In computer networks, a reverse proxy is a type of proxy server that retrieves resources on behalf of a client from one or more servers. These resources are then returned to the client as though they originated from the proxy server itself. While a forward proxy acts as an intermediary for its (usually nearby) associated client(s) and returns to them resources accessible on the Internet, a reverse proxy acts as an intermediary for its (usually nearby) associated server(s) and only returns resources provided by those associated server(s).
Uses of reverse proxies 
- Reverse proxies can hide the existence and characteristics of the origin server(s).
- Application firewall features can protect against common web-based attacks. Without a reverse proxy, removing malware or initiating takedowns, for example, can become difficult.
- In the case of secure websites, the SSL encryption is sometimes not performed by the web server itself, but is instead offloaded to a reverse proxy that may be equipped with SSL acceleration hardware. (See SSL termination proxy)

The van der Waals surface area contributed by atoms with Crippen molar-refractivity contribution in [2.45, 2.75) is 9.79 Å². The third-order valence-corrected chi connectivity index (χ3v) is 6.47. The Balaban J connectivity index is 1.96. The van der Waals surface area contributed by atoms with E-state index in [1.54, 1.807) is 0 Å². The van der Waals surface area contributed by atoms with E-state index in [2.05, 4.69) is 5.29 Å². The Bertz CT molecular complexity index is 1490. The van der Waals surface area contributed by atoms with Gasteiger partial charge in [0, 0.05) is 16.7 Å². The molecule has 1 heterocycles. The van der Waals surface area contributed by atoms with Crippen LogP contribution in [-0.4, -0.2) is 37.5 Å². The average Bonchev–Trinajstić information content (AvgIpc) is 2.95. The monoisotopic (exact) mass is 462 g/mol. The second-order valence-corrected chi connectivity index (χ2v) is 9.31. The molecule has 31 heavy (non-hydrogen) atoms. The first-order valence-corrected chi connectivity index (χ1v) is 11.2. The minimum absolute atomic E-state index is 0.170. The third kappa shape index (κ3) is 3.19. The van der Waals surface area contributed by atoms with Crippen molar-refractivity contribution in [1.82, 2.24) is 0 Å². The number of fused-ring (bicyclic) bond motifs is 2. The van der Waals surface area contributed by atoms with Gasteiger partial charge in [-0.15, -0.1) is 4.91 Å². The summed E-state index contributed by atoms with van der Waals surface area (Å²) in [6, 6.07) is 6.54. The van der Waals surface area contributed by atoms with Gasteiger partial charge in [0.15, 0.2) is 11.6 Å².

- A reverse proxy can distribute the load from incoming requests to several servers, with each server serving its own application area. In the case of reverse proxying in the neighborhood of web servers, the reverse proxy may have to rewrite the URL in each incoming request in order to match the relevant internal location of the requested resource.
- A reverse proxy can reduce load on its origin servers by caching static content, as well as dynamic content. Proxy caches of this sort can often satisfy a considerable amount of website requests, greatly reducing the load on the origin server(s). Another term for this is web accelerator.
- A reverse proxy can optimize content by compressing it in order to speed up loading times.
- In a technique known as "spoon feeding", a dynamically generated page can be produced all at once and served to the reverse-proxy, which can then return it to the client a little bit at a time. The program that generates the page is not forced to remain open and tying up server resources during the possibly extended time the client requires to complete the transfer.
- Reverse proxies can be used whenever multiple web servers must be accessible via a single public IP address. The web servers listen on different ports in the same machine, with the same local IP address or, possibly, on different machines and different local IP addresses altogether. The reverse proxy analyzes each incoming request and delivers it to the right server within the local area network.